Newcastle 2

The Port of Newcastle's ambition to develop a shipping container terminal and diversify away from coal has been dealt a major blow in a Federal Court decision handed down today.

The port has been pushing to become a sea freight hub for several years, but its efforts have been impeded by laws that limit container movements at the port. It claims the restrictions were put in place by the NSW government to enhance the sale of Port Botany and Port Kembla.

The Australian Competition and Consumer Commission (ACCC) says the restrictions are illegal and anti-competitive and launched proceedings in the Federal Court.

But today Justice Jayne Jagot dismissed the legal action. Her reasons at this point are unknown because a full judgement will not be published until it is reviewed by both legal parties.

"We are disappointed by the court's decision today in the ACCC's case against NSW Ports," said a Port of Newcastle spokesperson. "Due to the confidential information contained in the judgment it will be some time before we have access to Her Honour's reasons. "Once the judgment is available, we will consider it and provide comment in due course."

It is unclear whether the ACCC will appeal, but the watchdog also expressed its disappointment in a statement. "This judgment provides an enormous hurdle for the Port of Newcastle to develop a container terminal to compete with Port Botany and Port Kembla," chair Rod Sims said. "Less competition usually results in higher charges for businesses and consumers."

Container costs 'effectly double'
The Port Commitment Deeds were entered into as part of the privatisation of Port Botany and Port Kembla by the NSW government in 2013, for a term of 50 years. The agreement requires the state to compensate Port Botany and Port Kembla, which are owned by NSW Ports, if container traffic at the Port of Newcastle exceeds a cap.

Another 50-year deed, signed in 2014 when the Port of Newcastle was privatised, requires the Port of Newcastle to reimburse the government for any compensation paid to Port Botany and Port Kembla. 

The ACCC says the deeds make the development of a container terminal at the Port of Newcastle unviable and "effectively double the cost of moving a container" in Newcastle. "Absent new entry, NSW Ports will have an effective monopoly in moving containers in NSW for 50 years," Mr Sims said. "We took this action to remove a barrier to competition in an important market, the supply of port services, which has a significant impact on the cost of goods paid by Australian consumers. "Such barriers damage Australia's productivity performance. "We will carefully consider the judgment."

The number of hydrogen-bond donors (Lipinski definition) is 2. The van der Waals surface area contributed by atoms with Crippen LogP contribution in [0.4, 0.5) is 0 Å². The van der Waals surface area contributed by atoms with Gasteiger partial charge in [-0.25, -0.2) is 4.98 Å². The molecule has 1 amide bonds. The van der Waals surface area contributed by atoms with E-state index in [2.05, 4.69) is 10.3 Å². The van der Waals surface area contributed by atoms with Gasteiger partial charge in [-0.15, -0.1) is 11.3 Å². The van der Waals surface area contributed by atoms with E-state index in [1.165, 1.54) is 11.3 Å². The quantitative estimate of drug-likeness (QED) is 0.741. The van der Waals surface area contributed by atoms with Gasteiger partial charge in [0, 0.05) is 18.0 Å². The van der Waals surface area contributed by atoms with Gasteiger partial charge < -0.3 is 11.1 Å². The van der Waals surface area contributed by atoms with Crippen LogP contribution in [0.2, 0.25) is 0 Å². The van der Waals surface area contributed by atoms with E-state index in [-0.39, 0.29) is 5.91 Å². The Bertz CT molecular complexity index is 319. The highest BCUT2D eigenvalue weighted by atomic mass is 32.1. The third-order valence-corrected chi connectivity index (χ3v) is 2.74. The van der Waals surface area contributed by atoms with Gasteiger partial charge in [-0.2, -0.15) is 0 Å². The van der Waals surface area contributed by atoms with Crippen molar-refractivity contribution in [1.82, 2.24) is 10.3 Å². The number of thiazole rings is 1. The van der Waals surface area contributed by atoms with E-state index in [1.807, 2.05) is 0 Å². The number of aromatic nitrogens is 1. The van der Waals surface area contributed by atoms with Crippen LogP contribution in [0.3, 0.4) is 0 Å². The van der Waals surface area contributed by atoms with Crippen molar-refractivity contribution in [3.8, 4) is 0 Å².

In a statement NSW Ports said it was "pleased with the Court's decision" and was looking forward to reviewing the reasons for the judgement

'This is not over''
The Port of Newcastle is one of the largest thermal coal terminals in the world. Last year it exported nearly 160 million tonnes of coal, which made up 96 per cent of its trade.

In its pursuit of a freight container terminal, port chair Roy Green has acknowledge the need to diversify given the long-term outlook for coal is an "existential threat" to its operations and the Hunter region's economy.

The state Labor MP for Newcastle, Tim Crakanthorp, said studies had shown a container facility would boost Hunter and Northern NSW exports by $800 million, save local businesses $2.8 billion in freight costs, and create 4,600 jobs. "The ACCC has lost the case, but common sense tells us there's a business ready to spend millions of their own money making the Hunter stronger," he said.  "The government should be letting this happen.
"Now more than ever we need to be laying the groundwork to diversify our economy and the port, and this deal has placed a straitjacket on the Hunter's growth and the port's growth and completely sold out our region. "I want this fight to continue and I will be poring over the reasons given by the Federal Court when they are released.
"This is not over."